Anti-4HB Advice: Count Calories on Slow Carb
Maybe it’s your dirty little secret, or maybe you share it with everyone? Maybe you’re wondering if it would help your fat loss go faster? The truth is, for all the comments in the book about not counting calories, I think a lot of people are, and I can give you at least one good reason to.
I might get some concerned comments over this, but I’m going to stick my neck out and say that I think there’s a great reason to count calories on the slow carb diet. But first, let me get into the reasons not to.
- The most important reason to not count calories, is if you believe your fat loss is going to come solely from a lowering of calories, compared to your calorie requirement for the day. Slow carb does its fat loss work in different ways to other diet systems
- Secondly, don’t even think of counting calories if your brain plays games with you, and tries to make you eat less and less.
- Just as importantly, counting calories is not a great pastime, and if is supporting some kind of anxiety problem, then it’s a good sign to stop and take a deep breath.
If you’re feeling a little too familiar with any of the above, don’t brush it off. All of these ideas, if left to sit, or if ignored, could actually create bigger problems for you, and I’d suggest working on some solutions before you continue.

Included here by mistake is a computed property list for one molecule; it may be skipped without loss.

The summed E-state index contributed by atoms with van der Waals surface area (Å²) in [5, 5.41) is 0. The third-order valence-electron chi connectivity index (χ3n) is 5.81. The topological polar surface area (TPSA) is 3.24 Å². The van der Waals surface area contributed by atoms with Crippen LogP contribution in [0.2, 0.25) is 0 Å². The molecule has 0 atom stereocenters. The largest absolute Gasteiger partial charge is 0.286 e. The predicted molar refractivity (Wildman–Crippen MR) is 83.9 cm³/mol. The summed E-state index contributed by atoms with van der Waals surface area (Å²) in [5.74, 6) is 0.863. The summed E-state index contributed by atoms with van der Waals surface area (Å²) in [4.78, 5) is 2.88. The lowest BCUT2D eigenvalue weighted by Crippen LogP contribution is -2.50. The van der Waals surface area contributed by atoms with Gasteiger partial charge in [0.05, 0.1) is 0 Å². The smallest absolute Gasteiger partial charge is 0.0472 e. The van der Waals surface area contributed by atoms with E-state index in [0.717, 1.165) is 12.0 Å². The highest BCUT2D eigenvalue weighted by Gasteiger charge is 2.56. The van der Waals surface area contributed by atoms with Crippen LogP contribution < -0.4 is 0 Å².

So why would I suggest that counting calories is a great idea?
Simple. I think a lot of people are undereating, by quite a lot, in some cases, on slow carb. We work with a lot of people who ask us questions about what they’re eating each day, and a common theme is salads, chicken and more salads. Some people include a protein shake somewhere, and perhaps a few eggs.
Despite being an eating regime designed to help the body lose fat, slow carb isn’t about eating very small amounts of food, or limiting your body from getting nutrients it needs.
The way slow carb works is different to a lot of other programs, and the differences shouldn’t be underestimated. Where hard exercise works in some programs, it in fact hinders fat loss on slow carb, for example. Likewise, where restriction of calories, and even exclusion of carbohydrates induces fat loss in some other diets, it is not the basis of slow carb.
For this reason, I recommend to a lot of people that they track 3 or 5 days of eating with a free online tool like DailyBurn, to check what’s actually going in. It should be covering the bases, at least, in terms of calories, and protein. You want to target around 90-150g of protein per day. And you’ll need to do a quick calculation of your daily calorie requirements.
Remember, this isn’t about then aiming to eat less. Its simply to ensure that your calorie intake isn’t remarkably less than your daily requirement. If what you’re eating is around 1000 (or lower), or even down around 1400 calories per day, you might actually be slowing your fat loss down.
So, if you suspect that you might be undereating (common symptoms are lack of energy, headaches, irritability or stalled fat loss) then consider tracking what you’re eating over a few days. You might be surprised with the results!
Let me know what you think.. have I gone too far? Or does this make sense in context, even though it’s against the advice in the book. Leave your comment below.
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